Manchester City await fate as Uefa's financial rules kick in
Manchester City will discover this week if they have breached Uefa's Financial Fair Play (FFP) regulations.
One of 76 clubs under scrutiny, they could face a number of sanctions if found guilty, from a fine to being banned from European competition.
So what exactly is FFP and what could it mean for City and other clubs?
Why did Uefa introduce FFP?
Uefa fears many clubs are risking their futures by spending beyond their means and wants to give the game more stability.
Uefa president Michel Platini also wants to stamp out "financial doping", claiming the big spending of some clubs is ruining the game.
To help police the regulations, Uefa set up the Club Financial Control Panel (CFCP), which is due to announce any sanctions around 5 May.
Why are City under scrutiny?
Because they have spent phenomenal amounts in recent seasons in order to compete with Europe's elite.
Backed by the personal fortune of Sheikh Mansour bin Zayed al-Nahyan, whose wealth is estimated at £17bn, they have enjoyed plenty of success in recent seasons, too.
Manuel Pellegrini's side made it to the knockout stages of the Champions League for the first time this season, won the League Cup and are vying for the Premier League title, which they won in 2012.
What losses are permissible?
Uefa is making its first FFP ruling based on club accounts from the past two seasons - 2011-12 and 2012-13.
Under this monitoring period, total losses of £37m (€45m) are permitted as long as clubs have owners who can cover such amounts.
For 2014-15, the monitoring period will be extended to cover the previous three seasons, but losses will still be limited to £37m (€45m).
For 2015-16, the monitoring period will again cover the previous three seasons, but the limit will drop to (£25m) €30m.
The pattern is repeated in 2016-17 and 2017-18.
So how do City shape up?
Well, they posted combined losses of £149m for the last two seasons - £97m in 2012 and £51.6m in 2013.
Sounds bad, but they may be able to write off a large chunk of that debt after spending considerable sums on an innovative training complex and by investing in youth development.
However, the CFCP is also scrutinising how clubs generate their income.
City's 10-year £350m sponsorship deal with the airline Etihad raised eyebrows in some quarters.
That is because Etihad is ultimately owned by the Abu Dhabi government and is headed by Sheikh Mansour's half-brother, Sheikh Khalifa bin Zayed bin Sultan Al Nahyan.
The CFCP wants to determine if the deal represents fair value and is not an attempt by the owners to circumvent FFP rules.
In their 2012-13 accounts, City registered £47m of income but gave little clue to where it came from.
There are reports that £24m of it was generated by the sale of player image rights to an external company.
The remainder apparently came from the sale of commercial services and scouting information to Manchester City Ladies FC, Australian side Melbourne Heart and MLS team New York City FC, which City also own.
Are there any extenuating circumstances?
City have reduced their losses over the past few seasons, prompting chief executive Ferran Soriano to claim recently the club will break-even "in the immediate future".
That might impress the CFCP and convince it to rein back on any punishment it may think City deserves.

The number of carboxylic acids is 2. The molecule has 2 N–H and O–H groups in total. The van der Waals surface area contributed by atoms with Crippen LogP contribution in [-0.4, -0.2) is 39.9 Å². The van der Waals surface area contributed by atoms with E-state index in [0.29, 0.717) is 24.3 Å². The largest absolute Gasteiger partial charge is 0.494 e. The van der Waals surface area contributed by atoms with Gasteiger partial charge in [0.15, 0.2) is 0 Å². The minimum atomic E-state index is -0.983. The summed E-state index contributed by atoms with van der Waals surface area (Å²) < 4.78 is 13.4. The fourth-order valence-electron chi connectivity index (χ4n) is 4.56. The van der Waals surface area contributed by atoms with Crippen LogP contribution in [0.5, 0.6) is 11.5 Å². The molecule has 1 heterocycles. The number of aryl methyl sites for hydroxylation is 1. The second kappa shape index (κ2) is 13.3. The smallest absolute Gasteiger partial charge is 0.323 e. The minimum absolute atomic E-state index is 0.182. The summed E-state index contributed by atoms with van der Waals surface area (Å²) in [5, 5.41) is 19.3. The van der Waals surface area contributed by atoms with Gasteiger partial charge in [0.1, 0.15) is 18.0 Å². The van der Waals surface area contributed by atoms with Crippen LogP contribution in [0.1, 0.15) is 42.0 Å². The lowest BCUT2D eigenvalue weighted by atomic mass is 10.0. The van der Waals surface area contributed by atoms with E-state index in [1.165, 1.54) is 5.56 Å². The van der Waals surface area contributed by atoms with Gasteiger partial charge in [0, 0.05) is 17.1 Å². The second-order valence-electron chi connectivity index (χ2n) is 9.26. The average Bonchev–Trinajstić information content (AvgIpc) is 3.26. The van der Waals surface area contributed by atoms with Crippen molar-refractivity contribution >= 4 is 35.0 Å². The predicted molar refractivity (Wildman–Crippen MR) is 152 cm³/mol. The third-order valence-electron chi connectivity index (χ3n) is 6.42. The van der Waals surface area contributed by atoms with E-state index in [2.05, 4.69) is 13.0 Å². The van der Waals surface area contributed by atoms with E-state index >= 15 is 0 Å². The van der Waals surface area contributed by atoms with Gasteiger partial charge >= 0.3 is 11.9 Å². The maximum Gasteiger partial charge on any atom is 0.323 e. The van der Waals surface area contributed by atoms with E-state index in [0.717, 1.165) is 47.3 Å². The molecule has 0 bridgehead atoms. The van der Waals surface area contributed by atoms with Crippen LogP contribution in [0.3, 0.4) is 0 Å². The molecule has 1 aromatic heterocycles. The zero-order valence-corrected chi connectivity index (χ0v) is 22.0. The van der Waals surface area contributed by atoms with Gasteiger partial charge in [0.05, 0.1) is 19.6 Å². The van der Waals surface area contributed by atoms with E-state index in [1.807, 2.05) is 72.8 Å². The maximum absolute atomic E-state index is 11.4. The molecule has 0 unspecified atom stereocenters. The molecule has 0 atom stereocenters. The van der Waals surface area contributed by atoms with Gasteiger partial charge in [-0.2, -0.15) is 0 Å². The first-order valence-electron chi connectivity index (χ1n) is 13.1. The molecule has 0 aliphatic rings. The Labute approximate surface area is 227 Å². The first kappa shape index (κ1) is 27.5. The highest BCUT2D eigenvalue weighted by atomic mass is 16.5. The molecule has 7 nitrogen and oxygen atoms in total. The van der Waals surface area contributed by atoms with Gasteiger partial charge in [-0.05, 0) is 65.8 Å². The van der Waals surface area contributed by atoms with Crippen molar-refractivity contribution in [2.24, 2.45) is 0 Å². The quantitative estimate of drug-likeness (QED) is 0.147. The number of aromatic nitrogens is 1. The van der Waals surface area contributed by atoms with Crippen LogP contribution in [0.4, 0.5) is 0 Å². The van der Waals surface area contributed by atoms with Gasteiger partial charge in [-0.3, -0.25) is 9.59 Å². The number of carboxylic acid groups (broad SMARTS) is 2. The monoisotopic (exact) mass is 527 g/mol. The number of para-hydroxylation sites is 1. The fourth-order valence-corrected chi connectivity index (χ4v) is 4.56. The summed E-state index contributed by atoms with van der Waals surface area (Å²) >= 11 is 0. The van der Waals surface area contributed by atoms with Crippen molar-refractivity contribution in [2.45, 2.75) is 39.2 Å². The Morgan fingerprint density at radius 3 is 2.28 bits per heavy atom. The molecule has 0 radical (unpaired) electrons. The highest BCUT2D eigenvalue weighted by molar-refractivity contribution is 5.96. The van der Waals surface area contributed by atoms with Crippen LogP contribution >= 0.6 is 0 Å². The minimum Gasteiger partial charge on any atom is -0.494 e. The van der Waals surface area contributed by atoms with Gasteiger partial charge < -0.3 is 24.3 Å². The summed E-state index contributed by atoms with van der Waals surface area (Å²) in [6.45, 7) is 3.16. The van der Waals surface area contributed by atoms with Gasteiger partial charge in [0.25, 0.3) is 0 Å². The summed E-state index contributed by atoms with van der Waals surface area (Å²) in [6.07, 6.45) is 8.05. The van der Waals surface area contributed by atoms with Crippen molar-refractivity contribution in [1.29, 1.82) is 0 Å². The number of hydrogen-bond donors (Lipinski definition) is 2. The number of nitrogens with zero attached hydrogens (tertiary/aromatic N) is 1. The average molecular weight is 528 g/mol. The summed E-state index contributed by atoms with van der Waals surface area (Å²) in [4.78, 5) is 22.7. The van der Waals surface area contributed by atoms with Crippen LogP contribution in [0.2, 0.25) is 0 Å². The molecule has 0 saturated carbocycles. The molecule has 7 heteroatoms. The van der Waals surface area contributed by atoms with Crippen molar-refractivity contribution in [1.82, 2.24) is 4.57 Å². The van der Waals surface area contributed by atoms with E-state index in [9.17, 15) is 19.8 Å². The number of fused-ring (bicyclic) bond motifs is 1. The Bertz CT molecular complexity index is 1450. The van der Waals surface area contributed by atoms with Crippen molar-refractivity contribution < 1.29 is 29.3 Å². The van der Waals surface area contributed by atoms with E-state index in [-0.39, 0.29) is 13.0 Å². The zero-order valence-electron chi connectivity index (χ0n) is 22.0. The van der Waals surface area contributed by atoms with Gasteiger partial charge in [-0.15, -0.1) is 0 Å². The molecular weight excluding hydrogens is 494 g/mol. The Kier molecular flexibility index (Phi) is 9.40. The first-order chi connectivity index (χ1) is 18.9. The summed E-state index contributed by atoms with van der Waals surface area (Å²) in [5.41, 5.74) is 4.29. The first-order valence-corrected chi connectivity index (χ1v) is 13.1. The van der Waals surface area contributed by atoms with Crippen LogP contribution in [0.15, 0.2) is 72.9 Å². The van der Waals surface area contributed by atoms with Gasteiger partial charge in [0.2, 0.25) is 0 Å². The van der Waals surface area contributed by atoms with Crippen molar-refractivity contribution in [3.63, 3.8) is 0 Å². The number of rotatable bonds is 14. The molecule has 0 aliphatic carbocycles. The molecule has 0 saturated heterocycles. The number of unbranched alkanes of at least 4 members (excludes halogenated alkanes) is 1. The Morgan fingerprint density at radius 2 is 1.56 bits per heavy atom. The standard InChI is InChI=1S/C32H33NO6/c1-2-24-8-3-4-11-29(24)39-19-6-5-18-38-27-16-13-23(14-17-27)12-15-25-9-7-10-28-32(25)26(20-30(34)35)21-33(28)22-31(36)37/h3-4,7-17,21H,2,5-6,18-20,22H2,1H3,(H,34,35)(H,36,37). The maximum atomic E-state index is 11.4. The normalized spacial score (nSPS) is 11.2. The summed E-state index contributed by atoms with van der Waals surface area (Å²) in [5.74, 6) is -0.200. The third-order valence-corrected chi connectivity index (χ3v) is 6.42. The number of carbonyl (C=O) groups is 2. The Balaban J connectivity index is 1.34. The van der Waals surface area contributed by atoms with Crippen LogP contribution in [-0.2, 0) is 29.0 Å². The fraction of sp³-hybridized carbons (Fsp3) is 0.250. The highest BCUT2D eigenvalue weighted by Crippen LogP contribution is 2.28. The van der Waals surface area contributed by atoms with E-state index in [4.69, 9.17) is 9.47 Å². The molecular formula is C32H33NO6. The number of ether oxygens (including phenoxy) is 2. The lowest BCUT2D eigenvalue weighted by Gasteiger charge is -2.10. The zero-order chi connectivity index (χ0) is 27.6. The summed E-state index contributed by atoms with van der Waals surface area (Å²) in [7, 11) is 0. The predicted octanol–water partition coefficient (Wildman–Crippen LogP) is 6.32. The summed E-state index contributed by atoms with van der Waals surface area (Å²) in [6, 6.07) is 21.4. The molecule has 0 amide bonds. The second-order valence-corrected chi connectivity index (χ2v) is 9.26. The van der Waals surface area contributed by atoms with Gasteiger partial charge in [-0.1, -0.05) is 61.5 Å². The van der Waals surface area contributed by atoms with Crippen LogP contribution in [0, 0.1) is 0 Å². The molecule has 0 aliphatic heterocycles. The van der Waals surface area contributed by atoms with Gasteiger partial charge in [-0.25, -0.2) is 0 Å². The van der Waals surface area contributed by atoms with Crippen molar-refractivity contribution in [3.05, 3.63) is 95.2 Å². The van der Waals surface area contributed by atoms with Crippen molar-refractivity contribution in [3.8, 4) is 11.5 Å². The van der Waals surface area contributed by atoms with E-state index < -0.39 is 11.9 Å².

Asked on Tuesday if he was worried about the possibility of sanctions, City manager Pellegrini responded with an emphatic: "No."
Which other clubs are in danger?
Several, but the other big one is Paris St-Germain, owned by a Qatari state investment firm.
Their case will likely revolve around a back-dated deal with the Qatar Tourism Authority (QTA), worth a reported £165m per year (200m euros).
As with City, the CFCP must determine if the QTA deal offers fair value and is not a way of getting round the rules.
Speaking in January, PSG president Nasser al-Khelaifi insisted the contract with QTA was "not some accounting trick" and "legal".
What about other English clubs?
Arsenal and Manchester United were in the black for the last two seasons, so they have nothing to fear.
Chelsea made a £49.4m loss last year but registered a £1.4m profit in 2012 so will comply with the new regulations.
Liverpool, who have lost £90m over the last two years, and clubs like Ligue 1 side Monaco, are not playing in Europe this season and will not have to pass the FFP rules until next autumn.
What happens to clubs who fail FFP?
Clubs could be offered the chance to make a "settlement", agreeing a punishment and thus avoiding protracted and messy wrangling.
Alternatively, they could receive a warning, fine, or have prize money withheld. They may even be restricted in the number of players they are allowed to field in European competition.
Disqualification from either the Champions League or Europa League is a possibility, too, while a club could even lose a title if their transgressions are deemed serious enough.
Will clubs accept Uefa's ruling?
Clubs that fail FFP and are handed a severe sanction are unlikely to accept their punishment without a fight.
They could test any Uefa ruling at the Court of Arbitration for Sport, hoping to overturn any punishment.
What is at stake for Uefa?
Its credibility - and that of president Platini - is firmly on the line.
Fans and clubs will want to know if FFP has teeth and if action will be taken against some of the biggest clubs in world football.
Will Uefa really come down hard on clubs that give its Champions League and Europa League competitions such massive global appeal and generate huge profits as a result?
If not, then FFP's reputation could take a hammering.